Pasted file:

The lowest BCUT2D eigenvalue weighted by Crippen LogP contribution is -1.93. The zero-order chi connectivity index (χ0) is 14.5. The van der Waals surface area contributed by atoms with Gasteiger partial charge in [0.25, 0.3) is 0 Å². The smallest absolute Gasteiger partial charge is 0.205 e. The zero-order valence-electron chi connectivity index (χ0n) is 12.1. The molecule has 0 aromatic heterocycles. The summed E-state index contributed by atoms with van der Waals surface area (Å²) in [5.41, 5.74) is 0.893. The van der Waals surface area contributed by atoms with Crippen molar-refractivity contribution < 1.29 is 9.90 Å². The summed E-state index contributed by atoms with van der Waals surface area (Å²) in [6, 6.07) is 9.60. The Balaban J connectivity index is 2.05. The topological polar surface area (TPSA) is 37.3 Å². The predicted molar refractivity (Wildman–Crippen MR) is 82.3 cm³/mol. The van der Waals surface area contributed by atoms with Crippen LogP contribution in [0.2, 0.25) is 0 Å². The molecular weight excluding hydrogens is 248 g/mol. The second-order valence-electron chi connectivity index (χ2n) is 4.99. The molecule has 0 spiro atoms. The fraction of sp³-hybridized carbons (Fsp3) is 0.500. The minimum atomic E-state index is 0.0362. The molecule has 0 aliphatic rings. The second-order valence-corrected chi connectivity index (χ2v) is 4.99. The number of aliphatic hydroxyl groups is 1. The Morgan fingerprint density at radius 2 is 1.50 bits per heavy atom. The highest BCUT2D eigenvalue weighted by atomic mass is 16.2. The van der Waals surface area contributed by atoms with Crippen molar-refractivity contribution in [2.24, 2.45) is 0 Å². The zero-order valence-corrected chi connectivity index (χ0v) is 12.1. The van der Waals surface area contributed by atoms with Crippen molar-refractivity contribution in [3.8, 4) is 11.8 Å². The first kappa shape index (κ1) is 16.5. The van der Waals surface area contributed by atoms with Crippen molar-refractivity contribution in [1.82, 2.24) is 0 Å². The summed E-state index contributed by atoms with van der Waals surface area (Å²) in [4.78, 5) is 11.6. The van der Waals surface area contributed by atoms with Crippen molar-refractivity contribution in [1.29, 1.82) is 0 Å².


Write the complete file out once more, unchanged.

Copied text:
The lowest BCUT2D eigenvalue weighted by Crippen LogP contribution is -1.93. The zero-order chi connectivity index (χ0) is 14.5. The van der Waals surface area contributed by atoms with Gasteiger partial charge in [0.25, 0.3) is 0 Å². The smallest absolute Gasteiger partial charge is 0.205 e. The zero-order valence-electron chi connectivity index (χ0n) is 12.1. The molecule has 0 aromatic heterocycles. The summed E-state index contributed by atoms with van der Waals surface area (Å²) in [5.41, 5.74) is 0.893. The van der Waals surface area contributed by atoms with Crippen molar-refractivity contribution < 1.29 is 9.90 Å². The summed E-state index contributed by atoms with van der Waals surface area (Å²) in [6, 6.07) is 9.60. The Balaban J connectivity index is 2.05. The topological polar surface area (TPSA) is 37.3 Å². The predicted molar refractivity (Wildman–Crippen MR) is 82.3 cm³/mol. The van der Waals surface area contributed by atoms with Crippen LogP contribution in [0.2, 0.25) is 0 Å². The molecular weight excluding hydrogens is 248 g/mol. The second-order valence-electron chi connectivity index (χ2n) is 4.99. The molecule has 0 spiro atoms. The fraction of sp³-hybridized carbons (Fsp3) is 0.500. The minimum atomic E-state index is 0.0362. The molecule has 0 aliphatic rings. The second-order valence-corrected chi connectivity index (χ2v) is 4.99. The number of aliphatic hydroxyl groups is 1. The Morgan fingerprint density at radius 2 is 1.50 bits per heavy atom. The highest BCUT2D eigenvalue weighted by atomic mass is 16.2. The van der Waals surface area contributed by atoms with Crippen molar-refractivity contribution in [2.24, 2.45) is 0 Å². The zero-order valence-corrected chi connectivity index (χ0v) is 12.1. The van der Waals surface area contributed by atoms with Crippen molar-refractivity contribution in [3.8, 4) is 11.8 Å². The first kappa shape index (κ1) is 16.5. The van der Waals surface area contributed by atoms with Crippen molar-refractivity contribution in [1.82, 2.24) is 0 Å². The summed E-state index contributed by atoms with van der Waals surface area (Å²) in [4.78, 5) is 11.6. The van der Waals surface area contributed by atoms with Crippen molar-refractivity contribution in [1.29, 1.82) is 0 Å².